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An example:

Coffee? Why are you asking if I want coffee?

Here the speaker, depending on context, means to say that they either want coffee or don't want it and that, in either case, this should be obvious. The general pattern is essentially: "X? [rhetorical question involving X]" This instance appears to be a form of hypophora but I was wondering if there is any more specific term.

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    If there is a relevant literary term I'd expect it to also apply to, for example, Stars. He saw stars, and not just the ones lighting the sky above him - the distinguishing feature being "restatement", regardless of whether the element being repeated / clarified is a question or a statement. – FumbleFingers Sep 18 '18 at 11:59
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    Things don't have to fall into a single category. It is definitely a rhetorical question. But the repetition of X, there a number of named rhetorical tropes that might fit; symploce seems closest. – Mitch Sep 18 '18 at 12:23
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Hypophora is also known as anthypophora and Sylva Rhetoricæ explains that it is

A figure of reasoning in which one asks and then immediately answers one's own questions (or raises and then settles imaginary objections). Reasoning aloud.

Anthypophora sometimes takes the form of asking the audience or one's adversary what can be said on a matter, and thus can involve both anacoenosis and apostrophe.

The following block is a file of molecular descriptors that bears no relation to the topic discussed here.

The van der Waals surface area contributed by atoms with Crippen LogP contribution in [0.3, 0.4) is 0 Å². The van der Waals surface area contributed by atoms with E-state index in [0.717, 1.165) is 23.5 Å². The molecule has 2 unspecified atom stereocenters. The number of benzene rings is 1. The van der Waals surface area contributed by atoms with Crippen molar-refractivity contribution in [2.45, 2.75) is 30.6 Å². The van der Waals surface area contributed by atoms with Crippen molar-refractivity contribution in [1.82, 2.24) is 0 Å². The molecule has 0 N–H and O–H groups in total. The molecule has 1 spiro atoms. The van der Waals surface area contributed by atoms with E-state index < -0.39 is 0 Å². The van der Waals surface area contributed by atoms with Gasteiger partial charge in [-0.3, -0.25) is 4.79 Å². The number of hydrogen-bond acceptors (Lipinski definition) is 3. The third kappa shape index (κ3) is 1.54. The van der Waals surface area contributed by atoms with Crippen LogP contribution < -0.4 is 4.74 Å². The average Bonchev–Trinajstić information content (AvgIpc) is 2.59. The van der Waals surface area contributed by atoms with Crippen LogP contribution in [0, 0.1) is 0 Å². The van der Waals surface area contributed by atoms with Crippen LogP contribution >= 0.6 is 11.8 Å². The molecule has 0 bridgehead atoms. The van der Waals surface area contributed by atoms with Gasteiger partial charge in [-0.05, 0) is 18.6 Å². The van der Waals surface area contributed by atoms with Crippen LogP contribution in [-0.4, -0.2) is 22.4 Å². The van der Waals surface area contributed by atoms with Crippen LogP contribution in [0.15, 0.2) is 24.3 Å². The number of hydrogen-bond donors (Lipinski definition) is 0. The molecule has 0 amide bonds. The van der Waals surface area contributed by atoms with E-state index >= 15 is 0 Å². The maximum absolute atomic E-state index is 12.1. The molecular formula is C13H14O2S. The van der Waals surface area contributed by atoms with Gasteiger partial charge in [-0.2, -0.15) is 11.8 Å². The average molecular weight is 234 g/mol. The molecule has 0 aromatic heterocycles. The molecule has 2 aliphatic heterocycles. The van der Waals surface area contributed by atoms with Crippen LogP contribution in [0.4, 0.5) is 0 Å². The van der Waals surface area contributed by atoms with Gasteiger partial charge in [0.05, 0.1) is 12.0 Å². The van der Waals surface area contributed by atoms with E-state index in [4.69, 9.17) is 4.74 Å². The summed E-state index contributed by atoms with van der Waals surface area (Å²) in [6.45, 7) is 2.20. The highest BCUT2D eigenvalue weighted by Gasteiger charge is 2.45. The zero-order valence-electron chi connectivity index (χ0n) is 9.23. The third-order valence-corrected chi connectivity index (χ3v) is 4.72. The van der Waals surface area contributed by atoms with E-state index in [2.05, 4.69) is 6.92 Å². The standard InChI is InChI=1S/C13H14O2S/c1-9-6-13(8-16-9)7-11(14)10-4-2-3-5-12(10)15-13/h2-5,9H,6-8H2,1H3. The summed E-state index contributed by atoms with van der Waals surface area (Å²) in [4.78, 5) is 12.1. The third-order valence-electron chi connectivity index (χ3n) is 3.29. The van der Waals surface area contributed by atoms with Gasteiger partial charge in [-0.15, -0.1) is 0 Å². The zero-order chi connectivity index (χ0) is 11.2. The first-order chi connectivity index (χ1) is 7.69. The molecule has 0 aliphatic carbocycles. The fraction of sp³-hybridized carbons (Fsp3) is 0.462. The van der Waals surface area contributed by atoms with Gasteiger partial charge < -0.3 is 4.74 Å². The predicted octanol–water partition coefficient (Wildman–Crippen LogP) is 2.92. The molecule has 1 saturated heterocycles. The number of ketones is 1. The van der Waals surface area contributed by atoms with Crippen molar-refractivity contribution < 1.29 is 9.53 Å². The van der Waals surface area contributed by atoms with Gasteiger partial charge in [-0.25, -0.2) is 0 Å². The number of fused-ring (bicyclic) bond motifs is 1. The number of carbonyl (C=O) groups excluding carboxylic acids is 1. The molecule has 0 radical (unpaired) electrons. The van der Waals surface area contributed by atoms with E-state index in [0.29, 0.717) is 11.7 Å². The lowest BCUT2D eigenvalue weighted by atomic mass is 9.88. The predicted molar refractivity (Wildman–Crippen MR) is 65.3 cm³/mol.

That site gives this example of its usage:

"But there are only three hundred of us," you object. Three hundred, yes, but men, but armed, but Spartans, but at Thermoplyae: I have never seen three hundred so numerous. — Seneca

Although hypophora and anthypophora once meant the same thing, they have drifted apart in recent times. Wikipedia notes that

A division has arisen between the definitions of hypophora and anthypophora. The Century Dictionary identifies hypophora as the dissenting statement or question and anthypophora as the reply to the question.[5] Thus the two terms have come to embrace both elements of hypophora, as well as dealing with the whole concept.

Your question appears to be about the hypophora portion alone, and I can tell you that there appears to be no more specific term for that concept. You can get by simply by calling it a "rhetorical question," and though that is much more general a statement that is the one that will be more familiar to your audience. Unless that audience is well-versed in rhetoric, the more precise terms are likely to produce only blank stares.

  • I don't have an audience though. Somebody posed the question to me and I went hunting for an answer, eventually leading me here. – readyready15728 Sep 18 '18 at 13:42
  • @Sadiq: An audience can be anyone, even a single person, such as the person who posed the question to you (or whomever that person wished to address). – Robusto Sep 18 '18 at 14:28
  • Yes but I don't expect any blank stares. – readyready15728 Sep 19 '18 at 15:54

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